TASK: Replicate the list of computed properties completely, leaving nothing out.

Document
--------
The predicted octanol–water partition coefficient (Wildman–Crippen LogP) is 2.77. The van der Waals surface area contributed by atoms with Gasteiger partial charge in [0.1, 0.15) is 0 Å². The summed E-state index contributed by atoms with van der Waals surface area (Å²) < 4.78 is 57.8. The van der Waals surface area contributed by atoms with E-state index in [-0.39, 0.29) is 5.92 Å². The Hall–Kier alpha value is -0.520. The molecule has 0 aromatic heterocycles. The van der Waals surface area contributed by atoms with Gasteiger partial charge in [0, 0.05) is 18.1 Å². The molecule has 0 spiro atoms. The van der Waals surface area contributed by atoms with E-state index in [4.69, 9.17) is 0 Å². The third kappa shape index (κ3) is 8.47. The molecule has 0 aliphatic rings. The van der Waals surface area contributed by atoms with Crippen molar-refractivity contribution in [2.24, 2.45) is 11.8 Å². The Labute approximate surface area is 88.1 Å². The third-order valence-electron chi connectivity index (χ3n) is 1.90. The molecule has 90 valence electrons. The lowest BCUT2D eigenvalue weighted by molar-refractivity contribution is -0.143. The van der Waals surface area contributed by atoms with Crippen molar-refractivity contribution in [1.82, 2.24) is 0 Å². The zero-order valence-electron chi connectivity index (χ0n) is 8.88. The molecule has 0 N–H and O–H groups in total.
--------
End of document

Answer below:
The predicted octanol–water partition coefficient (Wildman–Crippen LogP) is 2.77. The van der Waals surface area contributed by atoms with Gasteiger partial charge in [0.1, 0.15) is 0 Å². The summed E-state index contributed by atoms with van der Waals surface area (Å²) < 4.78 is 57.8. The van der Waals surface area contributed by atoms with E-state index in [-0.39, 0.29) is 5.92 Å². The Hall–Kier alpha value is -0.520. The molecule has 0 aromatic heterocycles. The van der Waals surface area contributed by atoms with Gasteiger partial charge in [0, 0.05) is 18.1 Å². The molecule has 0 spiro atoms. The van der Waals surface area contributed by atoms with E-state index in [4.69, 9.17) is 0 Å². The third kappa shape index (κ3) is 8.47. The molecule has 0 aliphatic rings. The van der Waals surface area contributed by atoms with Crippen molar-refractivity contribution in [2.24, 2.45) is 11.8 Å². The Labute approximate surface area is 88.1 Å². The third-order valence-electron chi connectivity index (χ3n) is 1.90. The molecule has 90 valence electrons. The lowest BCUT2D eigenvalue weighted by molar-refractivity contribution is -0.143. The van der Waals surface area contributed by atoms with Crippen molar-refractivity contribution in [1.82, 2.24) is 0 Å². The zero-order valence-electron chi connectivity index (χ0n) is 8.88. The molecule has 0 N–H and O–H groups in total.